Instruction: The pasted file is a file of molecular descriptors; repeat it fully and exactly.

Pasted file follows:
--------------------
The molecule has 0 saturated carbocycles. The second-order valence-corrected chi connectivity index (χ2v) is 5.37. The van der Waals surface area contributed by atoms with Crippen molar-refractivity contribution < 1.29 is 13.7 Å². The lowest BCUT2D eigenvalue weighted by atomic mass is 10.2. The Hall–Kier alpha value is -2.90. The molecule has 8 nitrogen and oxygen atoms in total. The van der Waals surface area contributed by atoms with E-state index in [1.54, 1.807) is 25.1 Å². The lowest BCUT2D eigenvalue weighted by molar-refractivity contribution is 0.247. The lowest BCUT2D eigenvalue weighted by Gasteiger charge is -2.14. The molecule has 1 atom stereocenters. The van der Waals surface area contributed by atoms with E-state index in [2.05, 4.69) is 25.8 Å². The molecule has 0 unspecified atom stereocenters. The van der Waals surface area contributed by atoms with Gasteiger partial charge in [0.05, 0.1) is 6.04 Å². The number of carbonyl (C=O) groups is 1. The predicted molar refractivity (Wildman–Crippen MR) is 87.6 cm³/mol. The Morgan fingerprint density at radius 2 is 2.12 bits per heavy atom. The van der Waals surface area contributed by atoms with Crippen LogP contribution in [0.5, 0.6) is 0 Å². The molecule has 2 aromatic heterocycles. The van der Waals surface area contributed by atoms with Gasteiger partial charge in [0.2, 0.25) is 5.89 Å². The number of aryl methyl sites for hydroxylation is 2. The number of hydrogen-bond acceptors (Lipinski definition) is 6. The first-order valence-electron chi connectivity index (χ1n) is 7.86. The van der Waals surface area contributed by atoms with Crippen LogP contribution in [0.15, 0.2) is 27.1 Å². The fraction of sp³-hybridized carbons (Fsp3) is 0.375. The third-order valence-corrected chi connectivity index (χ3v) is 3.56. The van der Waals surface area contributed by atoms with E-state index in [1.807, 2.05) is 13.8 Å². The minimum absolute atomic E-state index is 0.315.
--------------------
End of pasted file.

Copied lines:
The molecule has 0 saturated carbocycles. The second-order valence-corrected chi connectivity index (χ2v) is 5.37. The van der Waals surface area contributed by atoms with Crippen molar-refractivity contribution < 1.29 is 13.7 Å². The lowest BCUT2D eigenvalue weighted by atomic mass is 10.2. The Hall–Kier alpha value is -2.90. The molecule has 8 nitrogen and oxygen atoms in total. The van der Waals surface area contributed by atoms with E-state index in [1.54, 1.807) is 25.1 Å². The lowest BCUT2D eigenvalue weighted by molar-refractivity contribution is 0.247. The lowest BCUT2D eigenvalue weighted by Gasteiger charge is -2.14. The molecule has 1 atom stereocenters. The van der Waals surface area contributed by atoms with E-state index in [2.05, 4.69) is 25.8 Å². The molecule has 0 unspecified atom stereocenters. The van der Waals surface area contributed by atoms with Gasteiger partial charge in [0.05, 0.1) is 6.04 Å². The number of carbonyl (C=O) groups is 1. The predicted molar refractivity (Wildman–Crippen MR) is 87.6 cm³/mol. The Morgan fingerprint density at radius 2 is 2.12 bits per heavy atom. The van der Waals surface area contributed by atoms with Crippen LogP contribution in [0.5, 0.6) is 0 Å². The molecule has 2 aromatic heterocycles. The van der Waals surface area contributed by atoms with Gasteiger partial charge in [0.2, 0.25) is 5.89 Å². The number of aryl methyl sites for hydroxylation is 2. The number of hydrogen-bond acceptors (Lipinski definition) is 6. The first-order valence-electron chi connectivity index (χ1n) is 7.86. The van der Waals surface area contributed by atoms with Crippen LogP contribution in [0.15, 0.2) is 27.1 Å². The fraction of sp³-hybridized carbons (Fsp3) is 0.375. The third-order valence-corrected chi connectivity index (χ3v) is 3.56. The van der Waals surface area contributed by atoms with E-state index in [1.807, 2.05) is 13.8 Å². The minimum absolute atomic E-state index is 0.315.